Java Tool Vendors Unite in Battle Against .Net

 
 
By Darryl K. Taft  |  Posted 2003-11-24 Email Print this article Print
 
 
 
 
 
 
 

A new group, led by Oracle and Sun, seek to link their frameworks in an effort to offer an alternative to Microsoft's IDEs.

Several leading Java tool vendors are building an organization to link their respective frameworks in an effort to offer an alternative to Microsoft Corp.s .Net framework and Visual Studio tools. The group, to be called the Java Tools Community, was initiated by Oracle Corp. and Sun Microsystems Inc. and looks to create an interoperable Java ecosystem of tool frameworks based on open standards, according to the projects sources.

The Java Tools Community was to have launched in September, but it stalled as the nascent organization worked—and continues to work, sources said—to get more vendors on board. According to sources, BEA Systems Inc. and Compuware Corp. have signed on, and talks with SAP AG, Sybase Corp., SAS Institute Inc. and Telelogic AB are ongoing.

Sources said negotiations also continue with Java tools heavyweights Borland Software Corp. and IBM, whose memberships could make or break the effort. But so far, neither company has agreed to join.

Java Tools Community
Potential member What member brings to the table
Oracle work Oracle9i JDeveloper APIs and framework
Sun Microsystems Open-source NetBeans framework; Sun Studio tools; Project Rave
Borland Software JBuilder IDE and OpenTools APIs
Compuware OptimalJ IDE
IBM Eclipse open-source platform; WebSphere Studio
SAP Eclipse-based SAP NetWeaver
SAS AppDev Studio
Sybase Sybase PowerJ environment
 

Java has grown in popularity, but in the race to build Web services applications, Java tool vendors have had a hard time matching Microsofts market power.

"IDE [integrated development environment] tool interoperability is not an issue in a Microsoft environment," said Patrick Hegarty, a developer with Valmont Industries Inc., in Omaha, Neb. "Java is a great technology, but IDE interoperability is a must."

"The group is looking to tackle fragmentation in the Java market from the tools perspective, not the platform perspective," said a source at a company involved.

The Java Tools Community effort would start from JSR 198, a Java Specification Request of the Java Community Process known as "The Standard Extension API for Integrated Development Environments." It is aimed at establishing a common API for extending Java IDEs and would enable developers to write extensions to an API once and have that extension interoperate with any other Java tool that complies with the standard.

Sun officials would not comment officially on the effort, but Oracle spokeswoman Julie Geer-Brown said, "We dont have anything to say about this at this time," noting that the Redwood Shores, Calif., company is always open to talking to other companies about interoperability.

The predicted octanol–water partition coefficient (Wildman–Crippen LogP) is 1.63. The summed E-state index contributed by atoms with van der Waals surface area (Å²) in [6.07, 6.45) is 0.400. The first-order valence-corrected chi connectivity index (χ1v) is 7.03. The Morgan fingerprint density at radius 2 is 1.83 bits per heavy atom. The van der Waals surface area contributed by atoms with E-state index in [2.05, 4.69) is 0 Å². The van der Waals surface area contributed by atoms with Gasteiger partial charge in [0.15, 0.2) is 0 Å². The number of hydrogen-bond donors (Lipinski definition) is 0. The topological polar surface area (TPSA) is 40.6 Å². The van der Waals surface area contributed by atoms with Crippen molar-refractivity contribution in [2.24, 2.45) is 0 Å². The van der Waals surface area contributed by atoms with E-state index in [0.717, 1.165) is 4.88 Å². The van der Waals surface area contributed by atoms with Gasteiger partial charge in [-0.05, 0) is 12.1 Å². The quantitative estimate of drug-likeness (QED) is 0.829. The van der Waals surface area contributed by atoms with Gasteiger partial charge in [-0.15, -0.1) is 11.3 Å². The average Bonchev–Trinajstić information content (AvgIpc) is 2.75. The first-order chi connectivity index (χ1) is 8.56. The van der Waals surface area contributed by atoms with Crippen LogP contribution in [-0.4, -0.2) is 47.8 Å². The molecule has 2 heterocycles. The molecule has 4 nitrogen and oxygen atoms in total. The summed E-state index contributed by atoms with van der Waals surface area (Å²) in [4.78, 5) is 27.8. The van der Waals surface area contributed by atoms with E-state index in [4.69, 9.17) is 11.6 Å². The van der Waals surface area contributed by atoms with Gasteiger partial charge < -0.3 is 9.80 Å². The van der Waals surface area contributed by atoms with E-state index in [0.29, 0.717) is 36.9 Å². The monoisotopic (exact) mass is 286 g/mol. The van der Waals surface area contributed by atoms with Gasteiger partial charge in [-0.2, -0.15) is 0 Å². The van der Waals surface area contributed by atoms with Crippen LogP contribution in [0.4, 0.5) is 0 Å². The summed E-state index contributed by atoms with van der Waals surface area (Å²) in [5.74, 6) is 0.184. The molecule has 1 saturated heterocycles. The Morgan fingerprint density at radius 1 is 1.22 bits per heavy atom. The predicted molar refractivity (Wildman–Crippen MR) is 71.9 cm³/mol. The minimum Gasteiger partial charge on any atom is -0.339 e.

Although the Java Tools Community effort will go beyond JSR 198, the specification is key to driving compatibility across a broad set of development frameworks such as Suns NetBeans, Borlands OpenTools APIs and IBMs Eclipse, sources said.

Ted Farrell, an Oracle engineer who heads the JSR 198 effort, would not discuss the Java Tools Community, but he said the general Java tools community is looking to make it so that developers do not have to do as much work to support multiple platforms.

Farrell said that up to 50 percent or more of the code for building extensions to frameworks is common code. If the industry can overcome the hurdles in writing extensions, "it reduces the extension writers barrier to entry to run on various IDEs," he said.

IBM and Borland, however, have little to gain by joining such an effort, as both companies have thriving Java tools businesses. Sun, Oracle and BEA are playing catch-up.

Bill Pataky, director of Java product management at Borland, of Scotts Valley, Calif., said: "One of the best-kept secrets we have at Borland is the OpenTools APIs we have around JBuilder and C#. Theres an entire ecosystem thats organically grown around this framework—although Borland rarely promotes it."

George Paolini, vice president of Java technology at Borland, said: "The issue that is brewing in the industry right now is that there are multiple frameworks out there. You have Eclipse [and] youve got BEA off doing their own thing. We have our own, and weve done, I think, a bang-up job of building an ecosystem. Sun has theirs with NetBeans. Oracle has their own. So ours is without question the leader."

Despite all the development, a developer still cannot take a tool from one vendor and use it in another vendors IDE, Oracles Farrell said. The IBM-sponsored Eclipse project is an effort to support this through plug-ins, "but Eclipse wants everybody to run on the Eclipse platform. If all the vendors had the same core, it would restrict our ability to innovate," he said.

"A standard for Java IDE interoperability would be great," said Philip Brittan, a Java developer and chairman of Droplets Inc., of New York. "It would be great if the same plug-in worked with all IDEs."

 
 
 
 
Darryl K. Taft covers the development tools and developer-related issues beat from his office in Baltimore. He has more than 10 years of experience in the business and is always looking for the next scoop. Taft is a member of the Association for Computing Machinery (ACM) and was named 'one of the most active middleware reporters in the world' by The Middleware Co. He also has his own card in the 'Who's Who in Enterprise Java' deck.
 
 
 
 
 
 
 

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